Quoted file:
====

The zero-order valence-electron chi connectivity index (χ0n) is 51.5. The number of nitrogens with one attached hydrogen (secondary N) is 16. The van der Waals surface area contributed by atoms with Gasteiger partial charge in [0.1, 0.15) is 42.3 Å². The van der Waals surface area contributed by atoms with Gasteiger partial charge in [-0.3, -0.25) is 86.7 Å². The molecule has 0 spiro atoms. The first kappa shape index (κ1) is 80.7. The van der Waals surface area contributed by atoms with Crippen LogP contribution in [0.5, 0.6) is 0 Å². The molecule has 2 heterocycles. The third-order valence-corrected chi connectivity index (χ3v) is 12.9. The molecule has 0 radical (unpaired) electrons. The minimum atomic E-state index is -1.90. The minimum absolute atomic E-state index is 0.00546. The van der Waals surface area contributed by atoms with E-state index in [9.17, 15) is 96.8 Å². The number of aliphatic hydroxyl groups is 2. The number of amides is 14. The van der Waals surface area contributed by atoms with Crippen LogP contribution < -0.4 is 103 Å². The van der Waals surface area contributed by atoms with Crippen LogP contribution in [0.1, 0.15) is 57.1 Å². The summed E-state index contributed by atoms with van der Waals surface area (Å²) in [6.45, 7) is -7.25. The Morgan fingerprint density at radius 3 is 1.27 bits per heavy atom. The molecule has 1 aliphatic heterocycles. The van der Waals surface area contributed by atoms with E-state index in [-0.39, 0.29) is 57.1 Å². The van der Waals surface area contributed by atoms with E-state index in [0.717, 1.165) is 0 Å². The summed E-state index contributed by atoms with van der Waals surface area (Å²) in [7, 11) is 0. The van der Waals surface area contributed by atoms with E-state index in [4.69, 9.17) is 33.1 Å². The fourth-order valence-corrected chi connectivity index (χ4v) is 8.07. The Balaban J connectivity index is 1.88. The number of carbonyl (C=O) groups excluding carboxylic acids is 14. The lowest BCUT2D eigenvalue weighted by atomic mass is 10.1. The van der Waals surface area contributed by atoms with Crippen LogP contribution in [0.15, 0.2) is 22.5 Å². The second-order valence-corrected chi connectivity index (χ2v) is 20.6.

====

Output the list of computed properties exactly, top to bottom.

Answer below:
The zero-order valence-electron chi connectivity index (χ0n) is 51.5. The number of nitrogens with one attached hydrogen (secondary N) is 16. The van der Waals surface area contributed by atoms with Gasteiger partial charge in [0.1, 0.15) is 42.3 Å². The van der Waals surface area contributed by atoms with Gasteiger partial charge in [-0.3, -0.25) is 86.7 Å². The molecule has 0 spiro atoms. The first kappa shape index (κ1) is 80.7. The van der Waals surface area contributed by atoms with Crippen LogP contribution in [0.5, 0.6) is 0 Å². The molecule has 2 heterocycles. The third-order valence-corrected chi connectivity index (χ3v) is 12.9. The molecule has 0 radical (unpaired) electrons. The minimum atomic E-state index is -1.90. The minimum absolute atomic E-state index is 0.00546. The van der Waals surface area contributed by atoms with E-state index in [9.17, 15) is 96.8 Å². The number of aliphatic hydroxyl groups is 2. The number of amides is 14. The van der Waals surface area contributed by atoms with Crippen LogP contribution < -0.4 is 103 Å². The van der Waals surface area contributed by atoms with Crippen LogP contribution in [0.1, 0.15) is 57.1 Å². The summed E-state index contributed by atoms with van der Waals surface area (Å²) in [6.45, 7) is -7.25. The Morgan fingerprint density at radius 3 is 1.27 bits per heavy atom. The molecule has 1 aliphatic heterocycles. The van der Waals surface area contributed by atoms with E-state index in [-0.39, 0.29) is 57.1 Å². The van der Waals surface area contributed by atoms with E-state index in [0.717, 1.165) is 0 Å². The summed E-state index contributed by atoms with van der Waals surface area (Å²) in [7, 11) is 0. The van der Waals surface area contributed by atoms with E-state index in [4.69, 9.17) is 33.1 Å². The fourth-order valence-corrected chi connectivity index (χ4v) is 8.07. The Balaban J connectivity index is 1.88. The number of carbonyl (C=O) groups excluding carboxylic acids is 14. The lowest BCUT2D eigenvalue weighted by atomic mass is 10.1. The van der Waals surface area contributed by atoms with Crippen LogP contribution in [0.15, 0.2) is 22.5 Å². The second-order valence-corrected chi connectivity index (χ2v) is 20.6.